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1. Algebra
2. Homology (Classics in Mathematics)
3. Saunders MacLane: Selected Papers
4. Sheaves in Geometry and Logic:
5. A Survey of Modern Algebra
6. Categories for the Working Mathematician
8. Survey of Modern Algebra
9. Review of Saunders MacLane's Mathematics:
10. Algebra
11. Algebra 1ST Edition
12. Survey of Modern Algebra, 3rd
13. Algebra 3rd Edition.
14. MAA Studies in Mathematics: STUDIES
16. An Introduction to the Analytical
17. Insights Into Modern Mathematics
18. Proceedings of the Conference
19. A Brief Survey of Modern Algebra
20. Pure and Applied Mathematics in

1. Algebra
by Saunders ; Birkhoff, Garrett MacLane
 Hardcover: 598 Pages (1967)

Asin: B001OQWAWK
Average Customer Review: 4.5 out of 5 stars
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Customer Reviews (10)

5-0 out of 5 stars very solid introduction
i used this text as my first algebra book. if you just began math and want to see a solid introduction to modern math this is it; self-contained and introduces many important ideas that are commonly used in modern math but typically not taught in undergraduate math courses.

5-0 out of 5 stars Rock solid
I had the first edition of this book as a student about 30 years ago and found that although the text was for the most part readable, the notion of universal element notion from category theory was introduced in a baffling way very early on and this was the stumbling block.
I've been rereading mathematics books out of pleasure of late and wanted to read this one, so I looked up the Amazon reviews. It was written that you should get the third edition. I ordered it and was not disappointed. The stumbling block has been recognized by the authors and pushed to much further in the book. A new chapter on Galois Theory has been added.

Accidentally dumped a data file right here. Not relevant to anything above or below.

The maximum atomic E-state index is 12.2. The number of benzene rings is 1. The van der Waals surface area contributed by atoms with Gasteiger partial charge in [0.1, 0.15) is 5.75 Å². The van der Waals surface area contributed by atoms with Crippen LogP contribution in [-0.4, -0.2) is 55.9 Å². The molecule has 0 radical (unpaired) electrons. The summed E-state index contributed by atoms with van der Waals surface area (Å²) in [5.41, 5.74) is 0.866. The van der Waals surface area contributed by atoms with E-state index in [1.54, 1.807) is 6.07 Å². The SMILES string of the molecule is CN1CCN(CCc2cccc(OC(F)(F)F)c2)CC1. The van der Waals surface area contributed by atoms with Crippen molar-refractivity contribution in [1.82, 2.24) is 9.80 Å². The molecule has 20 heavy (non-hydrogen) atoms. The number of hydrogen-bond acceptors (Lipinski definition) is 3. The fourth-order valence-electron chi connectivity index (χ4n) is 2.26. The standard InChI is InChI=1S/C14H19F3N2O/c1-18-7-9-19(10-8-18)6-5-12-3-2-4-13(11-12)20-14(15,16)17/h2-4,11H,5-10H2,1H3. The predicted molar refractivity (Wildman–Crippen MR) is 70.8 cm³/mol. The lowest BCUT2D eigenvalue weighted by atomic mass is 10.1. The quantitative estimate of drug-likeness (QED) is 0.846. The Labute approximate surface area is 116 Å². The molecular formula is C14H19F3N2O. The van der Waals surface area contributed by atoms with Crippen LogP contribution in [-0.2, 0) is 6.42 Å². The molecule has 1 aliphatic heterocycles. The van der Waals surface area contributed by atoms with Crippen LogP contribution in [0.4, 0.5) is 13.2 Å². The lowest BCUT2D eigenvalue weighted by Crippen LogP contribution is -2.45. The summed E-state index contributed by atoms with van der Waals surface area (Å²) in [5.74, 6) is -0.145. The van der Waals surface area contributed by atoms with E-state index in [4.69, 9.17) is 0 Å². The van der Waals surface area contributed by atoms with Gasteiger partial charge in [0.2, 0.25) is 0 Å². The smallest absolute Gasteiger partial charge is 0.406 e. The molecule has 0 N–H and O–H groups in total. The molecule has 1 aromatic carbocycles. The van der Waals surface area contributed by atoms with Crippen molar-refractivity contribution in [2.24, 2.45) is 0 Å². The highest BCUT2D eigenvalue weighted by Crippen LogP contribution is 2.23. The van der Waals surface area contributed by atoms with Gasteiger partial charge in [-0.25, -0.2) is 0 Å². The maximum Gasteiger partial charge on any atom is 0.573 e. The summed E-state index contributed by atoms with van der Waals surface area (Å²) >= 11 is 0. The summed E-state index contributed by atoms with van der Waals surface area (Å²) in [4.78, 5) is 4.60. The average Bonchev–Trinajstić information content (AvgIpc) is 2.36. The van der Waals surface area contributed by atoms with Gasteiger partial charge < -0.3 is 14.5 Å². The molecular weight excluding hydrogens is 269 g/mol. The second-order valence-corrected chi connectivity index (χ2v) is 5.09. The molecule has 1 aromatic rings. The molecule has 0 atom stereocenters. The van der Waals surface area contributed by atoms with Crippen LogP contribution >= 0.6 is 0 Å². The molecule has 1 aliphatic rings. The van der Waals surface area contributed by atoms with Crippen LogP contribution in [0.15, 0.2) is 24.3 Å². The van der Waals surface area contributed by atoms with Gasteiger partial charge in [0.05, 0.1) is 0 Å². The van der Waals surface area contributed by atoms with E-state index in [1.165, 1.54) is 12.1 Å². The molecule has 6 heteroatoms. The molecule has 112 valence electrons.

The contents of this book is more basic in general than say Lang's book and the reader is not left to fill in the missing pieces and it is generally more readable. What's more the exercises are well chosen to consolidate the learning.
The book is not encyclopedic, but to my mind constitutes a very solid modern grounding for any mathematical student.

5-0 out of 5 stars Amazing Book
This is a fabulous book.I have had basically one year of effectively 'algebra for non-mathematicians' at a graduate level, and have a background in Physics and Engineering.I find this book to be the perfect next step in terms of understanding things a bit more deeply than Dummit&Foote, in particular because they bring in some wider issues and connect them to the basic material of group theory, ring theory, modules vector spaces etc.In other words it covers the same or similar material as Dummit & Foote, but adds in some wider examples (more lattice theory, operator theory) as well as a higher level of sophistication because it brings in a category theory perspective for example.It seems that this book is really oriented toward seeing the big mathematical picture implicit in lots of physics.So in that sense, for me, it's a fantastic mathematical physics book, without explicitly being so.

5-0 out of 5 stars Graduate-Level Algebra emphasizing categorical ideas and applications outside algebra
Garrett Birkhoff and S. MacLane's _A Survey of Modern Algebra_ introduced U.S. undergraduates to the (axiomatic) algebra of Emmy Noether and Emil Artin, with elementary topics useful in applications in science and engineering. Birkhoff-MacLane has a place for algebraic number theory, but puts it in its place---Chapter 14! Birkhoff-MacLane features Birkhoff's interests in congruence relations (c.f., universal algebra), partially ordered sets (c.f., lattice theory), and linear algebra and geometry.

MacLane-Birkhoff's Algebra strives to teach algebra using the spirit and the ideas of category theory. Thus module theory is central to the text. However, this text is in theory accessible to undergraduate students, because the level of abstraction increases gradually, the examples are elementary, proofs are given in detail, and most problems can be solved easily (in the beginning chapters). These features make MacLane-Birkhoff a complement to Lang's Algebra, which uses category theory.

(Also, MacLane-Birkhoff does use ideas from lattice theory and universal algebra more than other texts and has a particularly detailed development of linear and multilinear algebra.)

For a more comprehensive graduate textbook, I would recommend Grillet's "Algebra" (which should replace Lang's book except in isolated populations of algebraic number theory).

5-0 out of 5 stars Superb, if read with the right outlook